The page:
Ways to halt spread of sexist jokes discussed

Updated February 01, 2019

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The panellists said that as a nation we have become more sexist than we should have been.— AP/File
The panellists said that as a nation we have become more sexist than we should have been.— AP/File

KARACHI: A fruitful discussion held under the banner of ‘UKS — Dialogue for Change’ was held here on Thursday where the rise of sexist jokes in our society was discussed, and so were the ways to prevent their spread.

The ‘This is not funny’ session had renowned journalist Ghazi Salahuddin, author Ayesha Khan and Hamna Zubair as panellists. The panellists said that as a nation we have become more sexist than we should have been, considering Pakistan is a country where the female population outweighs the male.

Mr Salahuddin said that such jokes had increased in recent years because women had started matching if not overtaking men in professional lives. “Be it in examinations or jobs at multinational companies, it is women who are ahead of men, and that makes the latter insecure so much so that they vent their frustration through sexist jokes,” he said.

He criticised TV channels for lowering their standard to fit the level of the audience instead of educating them. He narrated an incident where when he praised his wife as “my claim to fame”, his colleagues thought he was cracking a joke.

The journalist added that until we increase our intellect level through reading, and be at par with the world outside Pakistan, we will stay in our own bubble and remain content through cracking jokes when the rest of the world would be moving forward.

His words were echoed by the other panellists as Ayesha Khan agreed that although things were not changing across the board, sexual harassment was much lower in women-dominated workplaces. She blamed WhatsApp Family Groups for spreading jokes and stressed restraint by men who are against sexist jokes.

Ayesha Khan also dismissed these off-colour jokes specifically targeting one gender. She told the audience that these ‘not funny’ jokes were not acceptable as the malaise had now entered the discomfort zone. In the past, there were no repercussions for these jokes, memes, and comments, but thanks to the electronic and social media, the good voices have now found a platform to counter the bad ones.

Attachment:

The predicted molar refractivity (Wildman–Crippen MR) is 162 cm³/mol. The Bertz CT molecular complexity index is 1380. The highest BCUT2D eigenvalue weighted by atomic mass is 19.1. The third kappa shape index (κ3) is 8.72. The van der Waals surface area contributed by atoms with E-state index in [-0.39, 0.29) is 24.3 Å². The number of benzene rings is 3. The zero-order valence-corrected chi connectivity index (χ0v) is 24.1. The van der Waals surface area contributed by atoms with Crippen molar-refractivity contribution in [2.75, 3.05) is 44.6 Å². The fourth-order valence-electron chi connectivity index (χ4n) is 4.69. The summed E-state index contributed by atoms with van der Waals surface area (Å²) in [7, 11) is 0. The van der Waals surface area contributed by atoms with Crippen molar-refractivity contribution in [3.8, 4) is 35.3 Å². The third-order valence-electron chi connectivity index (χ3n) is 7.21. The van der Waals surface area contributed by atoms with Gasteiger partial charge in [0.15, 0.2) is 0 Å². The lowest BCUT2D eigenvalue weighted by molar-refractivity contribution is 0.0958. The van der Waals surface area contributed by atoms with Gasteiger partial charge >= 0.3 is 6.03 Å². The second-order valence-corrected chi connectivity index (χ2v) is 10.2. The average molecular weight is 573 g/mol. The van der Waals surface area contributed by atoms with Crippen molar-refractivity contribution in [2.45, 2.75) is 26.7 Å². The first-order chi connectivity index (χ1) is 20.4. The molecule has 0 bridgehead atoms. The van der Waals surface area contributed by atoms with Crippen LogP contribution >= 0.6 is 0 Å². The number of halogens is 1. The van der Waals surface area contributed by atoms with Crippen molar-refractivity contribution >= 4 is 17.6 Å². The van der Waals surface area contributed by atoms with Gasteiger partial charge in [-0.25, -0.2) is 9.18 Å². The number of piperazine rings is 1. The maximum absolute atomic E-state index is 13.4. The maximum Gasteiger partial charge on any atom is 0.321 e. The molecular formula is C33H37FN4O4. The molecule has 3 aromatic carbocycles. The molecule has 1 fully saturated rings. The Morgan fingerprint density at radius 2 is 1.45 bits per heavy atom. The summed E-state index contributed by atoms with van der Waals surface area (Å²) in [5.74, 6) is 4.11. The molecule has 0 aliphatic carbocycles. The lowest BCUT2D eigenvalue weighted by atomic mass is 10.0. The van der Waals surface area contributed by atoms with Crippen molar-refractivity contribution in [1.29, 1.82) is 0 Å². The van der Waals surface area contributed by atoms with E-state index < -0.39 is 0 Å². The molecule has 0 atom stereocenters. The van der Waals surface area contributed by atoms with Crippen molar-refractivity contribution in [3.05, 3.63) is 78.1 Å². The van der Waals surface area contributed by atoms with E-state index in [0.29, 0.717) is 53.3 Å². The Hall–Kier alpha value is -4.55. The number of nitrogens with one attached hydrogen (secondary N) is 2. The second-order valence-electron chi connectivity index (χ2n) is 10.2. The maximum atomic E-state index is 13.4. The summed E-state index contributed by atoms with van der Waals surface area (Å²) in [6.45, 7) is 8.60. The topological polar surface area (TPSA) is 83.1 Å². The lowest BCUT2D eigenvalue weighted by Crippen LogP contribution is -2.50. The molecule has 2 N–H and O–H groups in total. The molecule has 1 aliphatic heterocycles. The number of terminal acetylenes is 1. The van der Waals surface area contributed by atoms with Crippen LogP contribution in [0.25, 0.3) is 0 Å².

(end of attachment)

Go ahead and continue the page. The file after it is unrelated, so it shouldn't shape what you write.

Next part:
She said that sexist jokes were now part of sexual harassment as they were aimed at women, for being women. She even quoted studies claiming that the more successful the women, the worst victims of sexual harassment they become and if sexism wasn’t curbed, it would get worse.

The panellists agreed that there was a need to popularise women-centric literature just like men-centric literature, be it the work of literary giants such as Mushtaq Ahmed Yousufi or poets who talk of women as objects instead of people. They claimed that in the past, ethnic and dialect jokes were the ‘in thing’ and sexist jokes have replaced them because now women are unstoppable and working in a large number in the media.

Ghazi Salahuddin’s mention of Malala Yousafzai, Aasia Bibi, and Mukhtaran Mai earned applause from the crowd, mostly women, who appreciated the discussion. Even the comedians who refused to work with the black sheep in their ranks were praised, and they were advised by the veteran journalist to follow Saturday Night Live if they wanted to get themselves across to the audience tastefully.

Hamna Zubair said that instead of wasting time on questions such as ‘Where do these jokes come from?’ and ‘How can we get rid of these jokes?’, we must ponder on the existence of such jokes in our life. They can be memes online, they can be sarcastic comments on TV or even a reply to a political opponent in a speech. She cited the example of Mustafa Kamal’s comment on a TV show as well as comedian Yasir Hussain’s ill-timed jibe at Ahsan Khan at an awards show, and both the personalities had to apologise for their comments after backlash on social media.

Published in Dawn, February 1st, 2019